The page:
Last Update: 01/25/16
You’ve probably seen the new kinds of convenient health care shops opening up around Florida: these are handy, modern-looking in-store medical clinics conveniently located inside stores like CVS Pharmacy, Walgreen’s, and WalMart.
CVS Pharmacy calls its in-store clinics “Minute Clinics” which helps people get the idea that these new kinds of health care spots are fast and easy to use, which they may well be.
These new in-store clinics have lots to offer: they are easy to find, easy to use (you can just walk in), and they will accept your insurance coverage. If you don’t have something seriously wrong, maybe just a sniffle or the kids have come down with the bug that has been floating around school, then it makes sense that these new in-store clinics would be a tempting option to going for a traditional doctor’s office visit.
Biggest temptation? These new in-store clinics are cheaper than the traditional doctor’s office visit. Sounds like a great thing, right?
Maybe, maybe not.
One of the reasons that these new in-store clinics like CVS’s Minute Clinics can offer you what they do is because you’re not going to see a doctor there. No; if you go to a Minute Clinic, you will see “nurse practitioners and physician assistants who utilize nationally recognized protocols to provide treatment for common family illnesses, skin conditions and injuries, administer vaccinations, conduct physicals and wellness screenings, and offer monitoring for chronic conditions seven days a week without an appointment, including evenings and holidays.”
At Walgreen’s, the in-store medical clinics are called “HealthCare Clinics” and like their CVS competitors, they are offering nurse practitioners who provide all sorts of medical services for people, and most insurance is accepted.
At WalMart, you get the same convenience with an in-store clinic but WalMart is careful to point out that these are independently owned and operated operations (this may be legally accurate for the other stores’ clinics, too, but WalMart is working hard to keep its distance). From the Wal-Mart site:
Each medical clinic located in a Walmart store is owned and operated by an independent company that is not affiliated with Walmart. Walmart does not employ any health-care professionals nor exercise any control over the provision of health-care services at the clinics.
What are the services provided at the WalMart in-store medical clinics? From their site: “All in-store clinics offer essential preventative and routine health services for common ailments as well as screening exams that can be performed without urgent or emergency care. Clinical services may include:”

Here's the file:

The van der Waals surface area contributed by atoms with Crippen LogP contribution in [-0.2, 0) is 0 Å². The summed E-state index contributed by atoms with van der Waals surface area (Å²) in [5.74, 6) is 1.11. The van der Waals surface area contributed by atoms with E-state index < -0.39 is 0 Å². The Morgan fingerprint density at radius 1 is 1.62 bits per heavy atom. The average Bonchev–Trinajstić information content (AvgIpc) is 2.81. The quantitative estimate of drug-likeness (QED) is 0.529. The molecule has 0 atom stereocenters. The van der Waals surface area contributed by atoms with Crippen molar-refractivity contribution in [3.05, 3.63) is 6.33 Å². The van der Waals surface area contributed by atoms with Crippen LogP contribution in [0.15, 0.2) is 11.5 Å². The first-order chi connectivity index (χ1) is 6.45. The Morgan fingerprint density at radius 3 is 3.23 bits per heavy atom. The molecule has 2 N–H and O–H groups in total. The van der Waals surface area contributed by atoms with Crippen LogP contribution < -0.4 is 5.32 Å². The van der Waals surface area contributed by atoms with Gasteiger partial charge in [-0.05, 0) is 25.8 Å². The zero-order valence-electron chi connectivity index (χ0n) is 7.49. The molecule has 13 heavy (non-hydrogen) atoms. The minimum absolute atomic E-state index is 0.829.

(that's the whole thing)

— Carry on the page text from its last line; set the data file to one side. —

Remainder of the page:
- Allergy Care
- Common vaccinations
- Acne care
- Earache treatment
- Bladder infection treatment
- Flu treatment
- Blood pressure checks
- Insect bite and sting treatment
- Blood sugar testing
- Sinus infection treatment
- Camp / school physicals
- Upper respiratory infection care
- Cholesterol screening
- Wart removal
In-Store Clinics and Medication Errors
Here’s the thing: medication errors or drug mistakes are sometimes life-threatening. As discussed in our other posts on medication errors, the dangers of patients getting the wrong drug or the wrong dosage or the wrong combination of medications is not only real, but it’s happening in almost epidemic proportions in this country. And this is happening with trained medical doctors and physicians who are treating patients in the more traditional doctor’s offices and hospital rooms.
How safe from medication errors and drug mistakes are people who are visiting these nurse practitioners and physician’s assistants in these handy little in-store clinics?
It’s a scary thing to think about.
- Consider this: The National Patient Safety Foundation did a study where 42% of those who answered their poll on medication errors reported that they had been affected by a medical error, either personally or through a loved one, and 32% of these folk reported that this medical error had a permanent negative effect on the patient’s health.
- Meanwhile, back in 2008, an insurance company’s study into nurse practitioners found that 17.7% of malpractice claims filed against nurse practitioners back then were based upon drug mistakes and medication errors.
With the current chaos in the United States regarding Obamacare and the implimentation of the Affordable Care Act, it’s safe to assume that many people are going to be considering using these in-store health clinics for some of their health care needs. It’s cheaper, it’s faster, and the in-store medical clinics take almost all insurance coverage.
Will the number of people hurt and injured or even fatally harmed from drug mistakes and medication errors rise with this growth? It’s a good question.
What Should You Do?
A good piece of advice if you have been harmed by a medication error, is to speak with an experienced personal injury lawyer before you file a claim to learn about some of the issues that can arise with these claims, including the type of evidence needed to prove a claim and the type and amount of damages you can recover. Most personal injury lawyers, like Alan Sackrin, will offer a free initial consultation (over the phone or in person) to answer your questions.
- Medication Errors: Medicine Mistakes and Drug Errors Kill and Seriously Hurt Patients – A Shocking Secret Revealed
- Medication Errors and Drug Mistakes: Does Bad Communication Between Medical Professionals Hinder Patient Safety From Medication Errors and Drug Mistakes?
- Pharmacists and AMA: Doctors Don’t Like Drug Stores Calling Them to Check on Their Pain Prescriptions
Do you have questions or comments? Then please feel free to send Alan an email or call him now at (954) 458-8655.
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